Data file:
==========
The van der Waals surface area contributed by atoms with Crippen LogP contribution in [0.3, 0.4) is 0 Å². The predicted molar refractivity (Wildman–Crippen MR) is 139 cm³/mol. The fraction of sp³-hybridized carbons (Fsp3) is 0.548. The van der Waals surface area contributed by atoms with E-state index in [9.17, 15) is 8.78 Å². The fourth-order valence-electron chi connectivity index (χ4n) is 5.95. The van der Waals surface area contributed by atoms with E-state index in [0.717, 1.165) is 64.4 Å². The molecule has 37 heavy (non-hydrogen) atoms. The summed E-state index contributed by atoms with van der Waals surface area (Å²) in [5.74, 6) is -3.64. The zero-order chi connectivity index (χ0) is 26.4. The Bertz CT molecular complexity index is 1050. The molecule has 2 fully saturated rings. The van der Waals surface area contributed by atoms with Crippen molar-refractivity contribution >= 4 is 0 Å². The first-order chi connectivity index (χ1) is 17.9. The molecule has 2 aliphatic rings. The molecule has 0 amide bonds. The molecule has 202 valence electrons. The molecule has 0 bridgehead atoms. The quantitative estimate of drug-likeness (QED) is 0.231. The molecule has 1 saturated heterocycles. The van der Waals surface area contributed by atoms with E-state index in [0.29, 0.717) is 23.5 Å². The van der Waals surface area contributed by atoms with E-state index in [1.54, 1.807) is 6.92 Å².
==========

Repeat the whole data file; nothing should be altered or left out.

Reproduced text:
The van der Waals surface area contributed by atoms with Crippen LogP contribution in [0.3, 0.4) is 0 Å². The predicted molar refractivity (Wildman–Crippen MR) is 139 cm³/mol. The fraction of sp³-hybridized carbons (Fsp3) is 0.548. The van der Waals surface area contributed by atoms with E-state index in [9.17, 15) is 8.78 Å². The fourth-order valence-electron chi connectivity index (χ4n) is 5.95. The van der Waals surface area contributed by atoms with E-state index in [0.717, 1.165) is 64.4 Å². The molecule has 37 heavy (non-hydrogen) atoms. The summed E-state index contributed by atoms with van der Waals surface area (Å²) in [5.74, 6) is -3.64. The zero-order chi connectivity index (χ0) is 26.4. The Bertz CT molecular complexity index is 1050. The molecule has 2 fully saturated rings. The van der Waals surface area contributed by atoms with Crippen molar-refractivity contribution >= 4 is 0 Å². The first-order chi connectivity index (χ1) is 17.9. The molecule has 2 aliphatic rings. The molecule has 0 amide bonds. The molecule has 202 valence electrons. The molecule has 0 bridgehead atoms. The quantitative estimate of drug-likeness (QED) is 0.231. The molecule has 1 saturated heterocycles. The van der Waals surface area contributed by atoms with E-state index in [0.29, 0.717) is 23.5 Å². The van der Waals surface area contributed by atoms with E-state index in [1.54, 1.807) is 6.92 Å².